I was born and raised in a small town in East Texas, a deeply red area of a deeply red state. From a young age, I realized that my parents' liberal ideology was not the norm in this part of the country, and as I grew older and developed my own political beliefs, I experienced the feeling of a liberal woman surrounded by conservatives firsthand. It's a tough feeling of isolation, but not just from the people around you, but from progressive movements across the country.
I decamped from Huntsville, Texas to Austin—often referred to as the blue oasis in a sea of red—for college. I spent my post college career hopping around other liberal cities around the country, but returned to Austin two years ago for good. Despite its surroundings, it isn't hard to be a liberal in Texas' capital, nor was I faced with much derision in the small progressive city of Columbia, Missouri, where I attended graduate school. And my political views certainly didn't make waves when I moved to Washington, D.C., where Hillary Clinton captured a stunning 93 percent of the vote in the 2016 election. Things were easier. I felt safe.
My time outside of my hometown has made me acutely aware of the challenges that liberals, particularly liberal women, face when they live in conservative areas of the country. But I don't pity them. I respect the hell out of them.
I could write a "How to be a Liberal Woman in a Conservative State," but I won't do that. I can assure you that the target audience doesn't need that how-to. To be a liberal woman surrounded by conservatives means a near constant personal affront, particularly from mansplaining conservatives who think you just don't know any better. These liberals have heard time and time again — often with no one taking their side — why they are wrong, why this policy they believe in is evil, how they are the people who are ruining America. Imagine a team of Fox News talking heads dropping into all of your political conversations — that's the closest approximation I have. These women know that to make any impact whatsoever they have to be better informed and thicker-skinned than their liberal counterparts on the coasts and in big city enclaves. They fight with facts and they fight fearlessly.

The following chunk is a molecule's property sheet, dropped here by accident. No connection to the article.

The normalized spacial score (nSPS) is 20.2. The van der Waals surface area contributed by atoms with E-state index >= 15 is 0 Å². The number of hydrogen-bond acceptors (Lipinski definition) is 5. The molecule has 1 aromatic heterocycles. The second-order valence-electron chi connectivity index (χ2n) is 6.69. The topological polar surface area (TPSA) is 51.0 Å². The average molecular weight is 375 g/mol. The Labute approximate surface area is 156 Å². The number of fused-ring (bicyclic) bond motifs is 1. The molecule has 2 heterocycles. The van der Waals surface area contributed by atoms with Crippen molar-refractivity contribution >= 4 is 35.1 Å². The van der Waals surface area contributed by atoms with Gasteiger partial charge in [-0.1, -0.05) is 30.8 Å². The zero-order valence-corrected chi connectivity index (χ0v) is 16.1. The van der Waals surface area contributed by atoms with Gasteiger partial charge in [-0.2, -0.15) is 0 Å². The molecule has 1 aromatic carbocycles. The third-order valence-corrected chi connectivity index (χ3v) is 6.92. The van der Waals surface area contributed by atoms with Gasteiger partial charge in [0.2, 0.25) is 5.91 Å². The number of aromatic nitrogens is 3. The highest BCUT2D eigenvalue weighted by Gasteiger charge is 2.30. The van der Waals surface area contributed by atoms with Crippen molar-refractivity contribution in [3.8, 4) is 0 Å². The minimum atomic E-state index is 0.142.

But it isn't just the people in their immediate surroundings who are constantly looking for an explanation for their liberal political views — progressives are sometimes just as bad. Nothing infuriates me more than when a conservative state law is passed and the liberal internet begins its poo-poos. Inevitably, when a liberal person from that state pipes up, there is a coastal chorus of "Why don't you just move?" Or, even better, "Why would you live there?"
That is liberal elitism at its height. Despite the fact that many of these women don't have the means to move out of state — a process that I can personally attest can suck up thousands of dollars — it's insulting for people to believe that the only way to avoid these kinds of restrictions is to bail from the place where, either by choice or circumstance, established your home.
By virtue of where they live, then, many progressive women are completely edged out of wider movements. It might be because it's easier to organize in liberal pockets of the U.S., or, a darker, cynical take, maybe these movements won't reach out to the liberals in conservative strongholds because they believe that they aren't a useful part of a bigger mission.
If you have, in the past month, felt that a certain elected official in the White House doesn't represent your interests, all I have to say is welcome to the reality of being a liberal in a conservative state. The anger that has spurred many to civic action has been happening for years among progressives whose only representation in the White House are Republicans. Do you feel like a lost cause?
So to those liberal women surrounded by conservatives, I have this to say: You matter. Teach the people who suddenly feel lost in their own country how to channel that disillusionment into something bigger. Teach them about resistance, because you have been doing it for years.
And to the suddenly disrupted liberals who have long felt safe in their own silos — you'd do well to seek out and learn from the red state liberals, because they might be some of the hardest working progressives in the country.